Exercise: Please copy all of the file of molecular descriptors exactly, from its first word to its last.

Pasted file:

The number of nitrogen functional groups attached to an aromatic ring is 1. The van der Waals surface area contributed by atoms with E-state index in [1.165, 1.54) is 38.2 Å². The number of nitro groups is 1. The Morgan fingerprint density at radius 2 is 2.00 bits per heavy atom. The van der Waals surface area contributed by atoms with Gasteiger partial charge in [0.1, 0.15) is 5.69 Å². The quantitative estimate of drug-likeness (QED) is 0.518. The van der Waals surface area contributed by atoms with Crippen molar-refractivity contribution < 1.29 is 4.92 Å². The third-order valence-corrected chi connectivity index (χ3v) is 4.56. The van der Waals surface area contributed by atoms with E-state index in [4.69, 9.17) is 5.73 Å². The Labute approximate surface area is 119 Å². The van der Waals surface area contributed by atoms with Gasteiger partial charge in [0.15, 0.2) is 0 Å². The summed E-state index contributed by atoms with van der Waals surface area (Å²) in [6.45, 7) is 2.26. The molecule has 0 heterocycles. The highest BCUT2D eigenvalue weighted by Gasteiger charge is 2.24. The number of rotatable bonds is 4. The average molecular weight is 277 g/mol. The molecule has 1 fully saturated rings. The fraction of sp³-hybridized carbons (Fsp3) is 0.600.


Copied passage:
The number of nitrogen functional groups attached to an aromatic ring is 1. The van der Waals surface area contributed by atoms with E-state index in [1.165, 1.54) is 38.2 Å². The number of nitro groups is 1. The Morgan fingerprint density at radius 2 is 2.00 bits per heavy atom. The van der Waals surface area contributed by atoms with Gasteiger partial charge in [0.1, 0.15) is 5.69 Å². The quantitative estimate of drug-likeness (QED) is 0.518. The van der Waals surface area contributed by atoms with Crippen molar-refractivity contribution < 1.29 is 4.92 Å². The third-order valence-corrected chi connectivity index (χ3v) is 4.56. The van der Waals surface area contributed by atoms with E-state index in [4.69, 9.17) is 5.73 Å². The Labute approximate surface area is 119 Å². The van der Waals surface area contributed by atoms with Gasteiger partial charge in [0.15, 0.2) is 0 Å². The summed E-state index contributed by atoms with van der Waals surface area (Å²) in [6.45, 7) is 2.26. The molecule has 0 heterocycles. The highest BCUT2D eigenvalue weighted by Gasteiger charge is 2.24. The number of rotatable bonds is 4. The average molecular weight is 277 g/mol. The molecule has 1 fully saturated rings. The fraction of sp³-hybridized carbons (Fsp3) is 0.600.